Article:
"You're welcome! Enjoy the weather."
"I will! It is a wonderful day!"

What a gift! And if that didn't make you smile, this will. Attached to the front of his wheelchair was this sign:


Labels can be useful in some situations, but they certainly can never capture the essence of a human being!

Wednesday, May 25, 2011

Values I Want for My Son

The right way to parent is the one that will help your child function well within your family. I don't want to wait for agreement from Peter before I pick him up, because I don't want a child who asks permission for everything. That would drive me batty. So I just pick him up for a hug, then put him down when he squirms a bit. :-) I parent to produce a peaceful home, where we can all coexist happily, and to raise a little boy who will hopefully share my values. Here are some of my hopes for Peter (and any children in our future!).


to be Catholic. To love God with his whole heart, to seek to understand Scripture, and to embrace the richness of our Catholic Tradition. To answer God's call in his life and live out his vocation with love. To be a wise steward of his gifts and the world around him. To work for social justice as a means to peace.
This is a tall order! We try to model this in daily life and will teach much of it explicitly as he gets older. I bring him to my volunteer activities and will include him in our "green living" efforts as he grows.
My husband

to be active. To find a way to stay healthy, whether this be through organized sports, individual exercise, or just having fun outside.
We are going to require him to learn how to swim, but that's a safety issue. Aside from that, we just want to expose him to a variety of sports. Right now, we go camping (in tents!) and take walks around the neighborhood. Even saw a frog yesterday!
Enjoying an early thaw


to appreciate the arts. To have a creative outlet and a basic understanding of visual and performing arts. Hopefully vocal or instrumental music will catch his interest, since music is important to my husband and me.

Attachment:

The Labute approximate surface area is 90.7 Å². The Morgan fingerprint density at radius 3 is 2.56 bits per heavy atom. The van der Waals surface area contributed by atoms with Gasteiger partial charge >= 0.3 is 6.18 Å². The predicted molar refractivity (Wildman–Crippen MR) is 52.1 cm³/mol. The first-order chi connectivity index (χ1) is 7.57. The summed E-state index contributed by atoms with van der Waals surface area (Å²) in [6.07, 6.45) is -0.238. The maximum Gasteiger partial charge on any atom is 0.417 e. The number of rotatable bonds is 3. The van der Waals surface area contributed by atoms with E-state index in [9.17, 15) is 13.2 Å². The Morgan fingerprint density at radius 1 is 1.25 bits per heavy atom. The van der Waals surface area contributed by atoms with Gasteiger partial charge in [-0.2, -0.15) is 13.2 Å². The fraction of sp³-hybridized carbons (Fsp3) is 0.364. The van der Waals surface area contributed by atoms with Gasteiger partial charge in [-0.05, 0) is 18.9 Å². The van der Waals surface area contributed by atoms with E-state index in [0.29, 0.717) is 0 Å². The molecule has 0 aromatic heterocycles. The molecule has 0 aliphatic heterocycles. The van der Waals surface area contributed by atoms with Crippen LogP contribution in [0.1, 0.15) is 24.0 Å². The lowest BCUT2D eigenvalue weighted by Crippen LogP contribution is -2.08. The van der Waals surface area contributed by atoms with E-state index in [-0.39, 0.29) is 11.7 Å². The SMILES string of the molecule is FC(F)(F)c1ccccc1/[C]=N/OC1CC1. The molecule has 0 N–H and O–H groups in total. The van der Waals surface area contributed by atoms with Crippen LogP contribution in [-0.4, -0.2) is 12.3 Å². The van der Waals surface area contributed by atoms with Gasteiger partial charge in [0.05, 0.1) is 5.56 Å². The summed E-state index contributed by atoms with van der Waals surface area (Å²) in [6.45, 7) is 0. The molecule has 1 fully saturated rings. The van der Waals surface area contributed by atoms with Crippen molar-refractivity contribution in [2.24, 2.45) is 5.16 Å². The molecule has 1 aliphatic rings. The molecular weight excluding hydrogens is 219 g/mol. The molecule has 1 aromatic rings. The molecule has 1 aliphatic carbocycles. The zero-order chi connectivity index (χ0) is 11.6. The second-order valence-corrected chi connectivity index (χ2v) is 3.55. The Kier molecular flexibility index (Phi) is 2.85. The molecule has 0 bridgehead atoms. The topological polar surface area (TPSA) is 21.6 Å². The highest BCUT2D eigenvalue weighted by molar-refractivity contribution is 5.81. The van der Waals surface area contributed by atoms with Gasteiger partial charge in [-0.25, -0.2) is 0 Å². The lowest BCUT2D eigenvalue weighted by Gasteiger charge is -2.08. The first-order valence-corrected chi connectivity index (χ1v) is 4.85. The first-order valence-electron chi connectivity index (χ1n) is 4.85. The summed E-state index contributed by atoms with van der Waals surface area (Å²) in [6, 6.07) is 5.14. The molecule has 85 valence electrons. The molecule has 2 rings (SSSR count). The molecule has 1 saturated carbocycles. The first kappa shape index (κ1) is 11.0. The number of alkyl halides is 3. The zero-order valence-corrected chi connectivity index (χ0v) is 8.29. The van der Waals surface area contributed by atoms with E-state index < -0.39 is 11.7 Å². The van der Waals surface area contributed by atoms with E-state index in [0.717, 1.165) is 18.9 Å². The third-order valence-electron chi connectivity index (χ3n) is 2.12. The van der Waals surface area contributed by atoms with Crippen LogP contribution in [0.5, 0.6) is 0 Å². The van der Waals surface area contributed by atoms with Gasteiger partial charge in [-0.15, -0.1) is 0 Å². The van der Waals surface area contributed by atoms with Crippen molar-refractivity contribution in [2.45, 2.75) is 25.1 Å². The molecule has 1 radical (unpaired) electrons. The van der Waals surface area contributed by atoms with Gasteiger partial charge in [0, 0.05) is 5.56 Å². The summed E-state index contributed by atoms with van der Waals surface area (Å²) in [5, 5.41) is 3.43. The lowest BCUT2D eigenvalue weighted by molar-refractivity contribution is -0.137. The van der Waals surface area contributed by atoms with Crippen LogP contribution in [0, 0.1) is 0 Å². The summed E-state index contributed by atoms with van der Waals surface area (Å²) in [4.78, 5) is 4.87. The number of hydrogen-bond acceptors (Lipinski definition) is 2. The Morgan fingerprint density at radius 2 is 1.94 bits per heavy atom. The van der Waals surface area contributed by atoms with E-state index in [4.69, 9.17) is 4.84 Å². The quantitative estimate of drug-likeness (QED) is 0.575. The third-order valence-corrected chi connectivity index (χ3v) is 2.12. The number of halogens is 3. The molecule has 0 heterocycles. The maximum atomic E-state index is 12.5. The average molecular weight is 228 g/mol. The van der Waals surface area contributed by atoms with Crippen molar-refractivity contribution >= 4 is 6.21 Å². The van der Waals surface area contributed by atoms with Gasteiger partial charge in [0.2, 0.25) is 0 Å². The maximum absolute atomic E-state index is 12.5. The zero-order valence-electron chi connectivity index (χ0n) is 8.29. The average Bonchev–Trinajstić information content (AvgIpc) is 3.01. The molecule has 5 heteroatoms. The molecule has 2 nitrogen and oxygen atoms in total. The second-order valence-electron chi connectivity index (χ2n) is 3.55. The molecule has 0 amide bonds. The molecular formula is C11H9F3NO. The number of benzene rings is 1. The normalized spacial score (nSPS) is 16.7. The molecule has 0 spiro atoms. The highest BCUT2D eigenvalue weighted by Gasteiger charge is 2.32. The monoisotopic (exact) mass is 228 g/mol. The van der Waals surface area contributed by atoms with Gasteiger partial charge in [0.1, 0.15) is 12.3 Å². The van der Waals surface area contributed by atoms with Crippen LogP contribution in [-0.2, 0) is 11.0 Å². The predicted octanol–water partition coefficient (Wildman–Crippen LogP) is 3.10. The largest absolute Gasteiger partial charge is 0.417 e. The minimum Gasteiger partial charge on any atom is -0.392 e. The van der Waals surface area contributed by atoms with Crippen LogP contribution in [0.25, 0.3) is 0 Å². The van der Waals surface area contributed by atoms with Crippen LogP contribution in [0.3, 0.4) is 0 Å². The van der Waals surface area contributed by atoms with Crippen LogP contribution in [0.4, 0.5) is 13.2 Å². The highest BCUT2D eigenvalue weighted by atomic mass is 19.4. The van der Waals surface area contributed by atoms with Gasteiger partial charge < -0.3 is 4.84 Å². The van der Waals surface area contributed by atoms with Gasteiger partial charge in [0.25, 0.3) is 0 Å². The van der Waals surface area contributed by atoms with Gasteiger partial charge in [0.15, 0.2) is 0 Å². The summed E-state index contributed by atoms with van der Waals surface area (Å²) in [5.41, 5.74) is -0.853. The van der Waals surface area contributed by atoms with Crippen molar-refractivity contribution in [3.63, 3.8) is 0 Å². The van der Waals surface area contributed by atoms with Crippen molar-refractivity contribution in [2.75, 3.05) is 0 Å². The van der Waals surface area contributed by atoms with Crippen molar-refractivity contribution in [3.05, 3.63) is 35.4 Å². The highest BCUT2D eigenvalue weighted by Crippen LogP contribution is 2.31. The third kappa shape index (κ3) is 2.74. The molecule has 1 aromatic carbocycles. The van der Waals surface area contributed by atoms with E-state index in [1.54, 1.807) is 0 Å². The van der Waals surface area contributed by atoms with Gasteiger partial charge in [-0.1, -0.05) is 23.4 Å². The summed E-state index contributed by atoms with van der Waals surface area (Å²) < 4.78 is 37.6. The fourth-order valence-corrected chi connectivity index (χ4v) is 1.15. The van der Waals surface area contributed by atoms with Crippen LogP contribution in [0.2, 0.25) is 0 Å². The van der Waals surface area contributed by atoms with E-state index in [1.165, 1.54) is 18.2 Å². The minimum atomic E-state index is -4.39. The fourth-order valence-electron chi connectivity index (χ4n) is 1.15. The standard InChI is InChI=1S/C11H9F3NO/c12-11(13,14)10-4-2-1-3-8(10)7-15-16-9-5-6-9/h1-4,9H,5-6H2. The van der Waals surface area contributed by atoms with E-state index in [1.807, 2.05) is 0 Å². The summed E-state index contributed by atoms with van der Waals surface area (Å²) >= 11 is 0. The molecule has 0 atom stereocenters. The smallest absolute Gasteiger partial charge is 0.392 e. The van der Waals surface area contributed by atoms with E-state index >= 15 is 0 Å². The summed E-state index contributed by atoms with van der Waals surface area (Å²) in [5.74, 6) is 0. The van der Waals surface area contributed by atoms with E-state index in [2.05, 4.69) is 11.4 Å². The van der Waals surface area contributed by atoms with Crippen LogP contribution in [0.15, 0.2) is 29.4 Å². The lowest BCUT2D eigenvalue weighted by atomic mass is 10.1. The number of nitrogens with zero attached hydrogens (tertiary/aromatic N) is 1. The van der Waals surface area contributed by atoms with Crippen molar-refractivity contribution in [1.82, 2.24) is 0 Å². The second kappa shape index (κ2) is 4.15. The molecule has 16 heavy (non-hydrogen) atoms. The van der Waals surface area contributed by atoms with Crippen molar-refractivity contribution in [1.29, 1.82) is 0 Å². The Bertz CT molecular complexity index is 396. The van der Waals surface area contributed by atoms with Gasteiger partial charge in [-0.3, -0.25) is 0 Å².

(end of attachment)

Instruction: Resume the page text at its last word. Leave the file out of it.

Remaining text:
My husband plays guitar, bass, and drums. I sing (all the time). We play lots of cds from different genres. Peter is quite adept at banging on our piano. :-) Not sure yet what we'll do to spark an interest in theater or visual arts, aside from providing props and art supplies.
My husband playing guitar in college.


to love reading. "The more that you read, the more that you'll know. The more that you learn, the more places you'll go!" Dr. Seuss So many opportunities open to one who loves to read.
We read to him every day, read on our own during our leisure time, and provide Peter with a bookshelf at his level that he can access whenever he wants. 
Not quite reading yet

to value diversity. We interact with so many people throughout our lives, with different cultures, classes, and ideologies. I want him to be comfortable around those with whom he has little in common. Basically, I want him to be like my Aunt Marty. She can mingle effortlessly with the social elite, but also host a party where no one feels inferior -- the door is open and the beer is cold. :-) (I aspire to be the kind of hostess she is.)
Not sure how to best do this. We're teaching him German and ASL, so that he might learn something of those cultures, but I don't think that's enough. Any suggestions?
Our friend Nicolai, from Germany. He has helped a lot as I learn German!

Really, my hopes for Peter as he grows are quite similar to the prayer I repeated so often throughout my pregnancy: "Lord, may this baby be holy, happy, and healthy."

Tuesday, May 24, 2011

How to Travel with Cloth Diapers